From an early age, Pier Giorgio manifested a deep faith that he learned at the knees of his beloved Nonna (grandma), who taught him to pray and to love Jesus. His parents, however, could not be bothered with the constraints of Catholicism. Although they did not oppose him receiving the sacraments as a child, they disapproved of his growing fascination with the faith. Sadly for him, despite his natural inclination towards sharing, one thing he was never able to share with his parents was his blossoming faith. As his life of piety and devotion continued to deepen, so too did the disapproval of his parents. Although this was a source of suffering for him, he bore it with tremendous patience, love and great hope for their eventual conversion. Perhaps it was being deprived of this fervent desire of his that bore so much fruit among the other relationships in his life. Nevertheless, he loved his parents and always strove to honour them.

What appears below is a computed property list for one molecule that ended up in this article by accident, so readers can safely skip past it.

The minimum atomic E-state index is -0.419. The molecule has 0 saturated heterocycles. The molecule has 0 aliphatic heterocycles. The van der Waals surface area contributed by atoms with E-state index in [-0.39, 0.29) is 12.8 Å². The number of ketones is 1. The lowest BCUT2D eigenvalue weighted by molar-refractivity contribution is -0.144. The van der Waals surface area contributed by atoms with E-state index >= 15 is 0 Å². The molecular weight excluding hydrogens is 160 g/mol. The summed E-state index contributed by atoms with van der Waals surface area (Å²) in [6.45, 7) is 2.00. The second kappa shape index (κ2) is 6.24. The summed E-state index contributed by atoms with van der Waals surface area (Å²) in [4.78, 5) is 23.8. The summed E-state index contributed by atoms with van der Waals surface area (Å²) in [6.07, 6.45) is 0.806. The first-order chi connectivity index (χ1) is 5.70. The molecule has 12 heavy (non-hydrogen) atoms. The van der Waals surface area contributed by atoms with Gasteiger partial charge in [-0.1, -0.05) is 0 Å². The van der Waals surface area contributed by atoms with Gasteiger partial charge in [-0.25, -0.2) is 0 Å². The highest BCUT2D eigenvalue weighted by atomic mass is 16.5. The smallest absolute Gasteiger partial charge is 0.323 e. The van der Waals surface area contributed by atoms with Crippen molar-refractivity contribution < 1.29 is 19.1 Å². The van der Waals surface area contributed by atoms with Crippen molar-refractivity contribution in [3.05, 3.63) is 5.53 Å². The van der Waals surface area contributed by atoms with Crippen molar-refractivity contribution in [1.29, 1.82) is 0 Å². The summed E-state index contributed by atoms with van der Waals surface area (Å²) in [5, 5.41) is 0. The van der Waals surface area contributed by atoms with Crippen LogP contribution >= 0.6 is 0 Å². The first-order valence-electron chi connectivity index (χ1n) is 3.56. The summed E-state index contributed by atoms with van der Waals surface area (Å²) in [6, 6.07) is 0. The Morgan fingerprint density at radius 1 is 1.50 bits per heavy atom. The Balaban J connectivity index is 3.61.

What may have been lacking in sharing faith with his parents was made up for in abundance among his peers. Pier Giorgio never tired of finding very natural ways to encourage his friends to take the practice of the faith more seriously. The pillars of his personal prayer life were the Holy Eucharist and the Blessed Virgin Mary. He lived at a time when it was still rare for anyone to go to Holy Communion frequently, particularly children. And yet, permission had been granted him to receive his first Holy Communion at the age of 10 and to be admitted daily thereafter, if he wished. Therefore, attending the weekday Mass became common for him, and this would spill over into time spent in prayer before our Lord reserved in the Tabernacle. This devotion of his was something he shared with his friends. It eventually came to be expected that before they set out on any expeditions, they would at least make a visit to the Blessed Sacrament in La Crocetta (the church across from his house) if they weren’t able to attend the Holy Mass.